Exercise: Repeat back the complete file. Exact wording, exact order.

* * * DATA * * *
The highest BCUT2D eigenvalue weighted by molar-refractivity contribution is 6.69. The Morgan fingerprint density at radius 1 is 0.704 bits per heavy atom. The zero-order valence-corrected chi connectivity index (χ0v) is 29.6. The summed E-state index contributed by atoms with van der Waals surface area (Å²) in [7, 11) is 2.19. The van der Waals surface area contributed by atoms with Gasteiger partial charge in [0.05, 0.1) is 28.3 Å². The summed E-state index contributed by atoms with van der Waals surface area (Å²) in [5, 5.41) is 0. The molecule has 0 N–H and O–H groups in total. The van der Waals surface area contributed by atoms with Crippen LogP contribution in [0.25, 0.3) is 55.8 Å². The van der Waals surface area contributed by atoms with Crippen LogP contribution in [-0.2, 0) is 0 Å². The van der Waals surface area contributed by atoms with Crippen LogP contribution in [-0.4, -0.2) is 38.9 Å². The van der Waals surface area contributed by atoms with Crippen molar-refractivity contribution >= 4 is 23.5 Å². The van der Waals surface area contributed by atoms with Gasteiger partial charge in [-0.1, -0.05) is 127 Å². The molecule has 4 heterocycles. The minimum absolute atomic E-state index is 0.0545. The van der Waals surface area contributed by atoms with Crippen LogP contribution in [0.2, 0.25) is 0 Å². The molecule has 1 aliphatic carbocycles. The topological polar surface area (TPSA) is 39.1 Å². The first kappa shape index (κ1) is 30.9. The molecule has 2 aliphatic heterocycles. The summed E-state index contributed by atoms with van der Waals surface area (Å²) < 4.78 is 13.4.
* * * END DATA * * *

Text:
The highest BCUT2D eigenvalue weighted by molar-refractivity contribution is 6.69. The Morgan fingerprint density at radius 1 is 0.704 bits per heavy atom. The zero-order valence-corrected chi connectivity index (χ0v) is 29.6. The summed E-state index contributed by atoms with van der Waals surface area (Å²) in [7, 11) is 2.19. The van der Waals surface area contributed by atoms with Gasteiger partial charge in [0.05, 0.1) is 28.3 Å². The summed E-state index contributed by atoms with van der Waals surface area (Å²) in [5, 5.41) is 0. The molecule has 0 N–H and O–H groups in total. The van der Waals surface area contributed by atoms with Crippen LogP contribution in [0.25, 0.3) is 55.8 Å². The van der Waals surface area contributed by atoms with Crippen LogP contribution in [-0.2, 0) is 0 Å². The van der Waals surface area contributed by atoms with Crippen LogP contribution in [-0.4, -0.2) is 38.9 Å². The van der Waals surface area contributed by atoms with Crippen molar-refractivity contribution >= 4 is 23.5 Å². The van der Waals surface area contributed by atoms with Gasteiger partial charge in [-0.1, -0.05) is 127 Å². The molecule has 4 heterocycles. The minimum absolute atomic E-state index is 0.0545. The van der Waals surface area contributed by atoms with Crippen LogP contribution in [0.2, 0.25) is 0 Å². The molecule has 1 aliphatic carbocycles. The topological polar surface area (TPSA) is 39.1 Å². The first kappa shape index (κ1) is 30.9. The molecule has 2 aliphatic heterocycles. The summed E-state index contributed by atoms with van der Waals surface area (Å²) < 4.78 is 13.4.